This is the key question of today for progressive movements throughout the world. The section of the elite who are now in charge of the USA see an opportunity to bring about complete global dominance. They started that process with the attack on Afghanistan when the 9-11 attacks gave them the opportunity to fulfil the wish list of the American elite - extending their dominance, destroying civil liberties and crushing any hope of progressive movements within the USA itself. Obviously the alternative to that is building a counter force which will, by necessity, be made up of diverse movements and organisations who will not only oppose US imperialism but put forward the possibility of developing an alternative world system and alternative systems within their own countries. I think that process is starting to happen. In Europe there have been developments among the far left, who traditionally spent more time fighting each other and pointing out the flaws within each others programmes, but are now beginning to cooperate at a much greater level and are moving towards building mass parties. I think the recent election results in Scotland, where the Scottish Socialist Party made some major advances on a platform which basically put forward the immediate interests of working class people and linked it to the long-term goal of an independent socialist Scotland. We are nowhere near that position in Ireland, we have to begin to engage with each other and ordinary working people and try to build a mass movement that reflects all the different strands of the radical left as the first step to building an alternative society.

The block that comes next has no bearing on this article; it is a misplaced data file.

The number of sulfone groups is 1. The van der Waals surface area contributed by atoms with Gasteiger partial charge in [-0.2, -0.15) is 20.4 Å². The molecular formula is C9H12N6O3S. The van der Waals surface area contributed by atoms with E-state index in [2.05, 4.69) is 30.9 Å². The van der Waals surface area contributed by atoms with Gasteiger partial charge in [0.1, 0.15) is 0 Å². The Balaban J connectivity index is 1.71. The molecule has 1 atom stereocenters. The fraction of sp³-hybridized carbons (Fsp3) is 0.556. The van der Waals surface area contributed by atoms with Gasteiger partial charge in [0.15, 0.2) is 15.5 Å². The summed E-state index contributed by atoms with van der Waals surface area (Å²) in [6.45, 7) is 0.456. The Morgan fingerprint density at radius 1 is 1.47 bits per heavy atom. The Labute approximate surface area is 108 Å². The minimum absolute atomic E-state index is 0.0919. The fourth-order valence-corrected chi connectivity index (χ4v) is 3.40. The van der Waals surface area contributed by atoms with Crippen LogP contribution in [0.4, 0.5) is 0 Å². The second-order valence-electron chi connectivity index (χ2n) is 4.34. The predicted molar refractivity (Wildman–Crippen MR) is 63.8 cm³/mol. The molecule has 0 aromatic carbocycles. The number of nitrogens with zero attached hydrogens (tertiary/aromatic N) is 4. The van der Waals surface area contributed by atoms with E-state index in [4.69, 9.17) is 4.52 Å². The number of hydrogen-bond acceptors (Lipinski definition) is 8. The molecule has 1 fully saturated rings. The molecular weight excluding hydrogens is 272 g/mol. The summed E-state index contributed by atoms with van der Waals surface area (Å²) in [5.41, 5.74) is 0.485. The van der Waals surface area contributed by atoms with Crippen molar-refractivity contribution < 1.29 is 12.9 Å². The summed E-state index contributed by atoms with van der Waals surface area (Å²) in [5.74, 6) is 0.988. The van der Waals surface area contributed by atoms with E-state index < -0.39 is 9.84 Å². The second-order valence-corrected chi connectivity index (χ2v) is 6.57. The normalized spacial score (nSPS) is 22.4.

What else would you and/or Irish Socialist Network like to tell our readers?

I think a great failure on the part of radical leftism is the failure to connect with, to listen to and be involved with the day to day struggle of working people. Some radical leftists have tended to be very elitist, they believe they have all the answers and that its just a matter of educating the masses and then they will follow them. We donít see politics as working like that and we believe in the empowerment of working people. We certainly advocate in a non dogmatic way the use of a Marxist analysis which we see as an important tool in developing that struggle. We think it is of primary importance for people, for leftists to engage in basic struggles of ordinary people and that is the first step in developing a mass socialist movement. We believe that the manner in which we are developing our position in relation to the North and the way we should develop positions on whatever issues come up is based on that view. The left have got to dump their elitism, they have got to dump their sectarianism in the political sense of that word and I am very hopeful that we will see progress on the left in both the North and the South which will open up huge possibilities.




Feb 2006